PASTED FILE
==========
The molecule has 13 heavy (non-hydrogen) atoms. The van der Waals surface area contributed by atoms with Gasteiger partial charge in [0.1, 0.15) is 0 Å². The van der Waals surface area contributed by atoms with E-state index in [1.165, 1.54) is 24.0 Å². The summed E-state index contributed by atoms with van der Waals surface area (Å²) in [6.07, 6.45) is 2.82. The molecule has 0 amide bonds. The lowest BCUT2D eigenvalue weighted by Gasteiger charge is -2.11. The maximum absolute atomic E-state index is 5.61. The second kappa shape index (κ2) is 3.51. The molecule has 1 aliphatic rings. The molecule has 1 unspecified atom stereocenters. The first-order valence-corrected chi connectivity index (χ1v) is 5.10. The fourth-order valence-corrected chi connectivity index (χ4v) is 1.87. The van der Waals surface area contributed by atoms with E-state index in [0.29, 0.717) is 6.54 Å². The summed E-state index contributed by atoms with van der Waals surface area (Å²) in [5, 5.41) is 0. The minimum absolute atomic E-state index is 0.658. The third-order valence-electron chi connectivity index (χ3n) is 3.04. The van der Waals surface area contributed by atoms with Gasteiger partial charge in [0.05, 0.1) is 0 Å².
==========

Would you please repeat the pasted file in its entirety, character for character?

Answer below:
The molecule has 13 heavy (non-hydrogen) atoms. The van der Waals surface area contributed by atoms with Gasteiger partial charge in [0.1, 0.15) is 0 Å². The van der Waals surface area contributed by atoms with E-state index in [1.165, 1.54) is 24.0 Å². The summed E-state index contributed by atoms with van der Waals surface area (Å²) in [6.07, 6.45) is 2.82. The molecule has 0 amide bonds. The lowest BCUT2D eigenvalue weighted by Gasteiger charge is -2.11. The maximum absolute atomic E-state index is 5.61. The second kappa shape index (κ2) is 3.51. The molecule has 1 aliphatic rings. The molecule has 1 unspecified atom stereocenters. The first-order valence-corrected chi connectivity index (χ1v) is 5.10. The fourth-order valence-corrected chi connectivity index (χ4v) is 1.87. The van der Waals surface area contributed by atoms with E-state index in [0.29, 0.717) is 6.54 Å². The summed E-state index contributed by atoms with van der Waals surface area (Å²) in [5, 5.41) is 0. The minimum absolute atomic E-state index is 0.658. The third-order valence-electron chi connectivity index (χ3n) is 3.04. The van der Waals surface area contributed by atoms with Gasteiger partial charge in [0.05, 0.1) is 0 Å².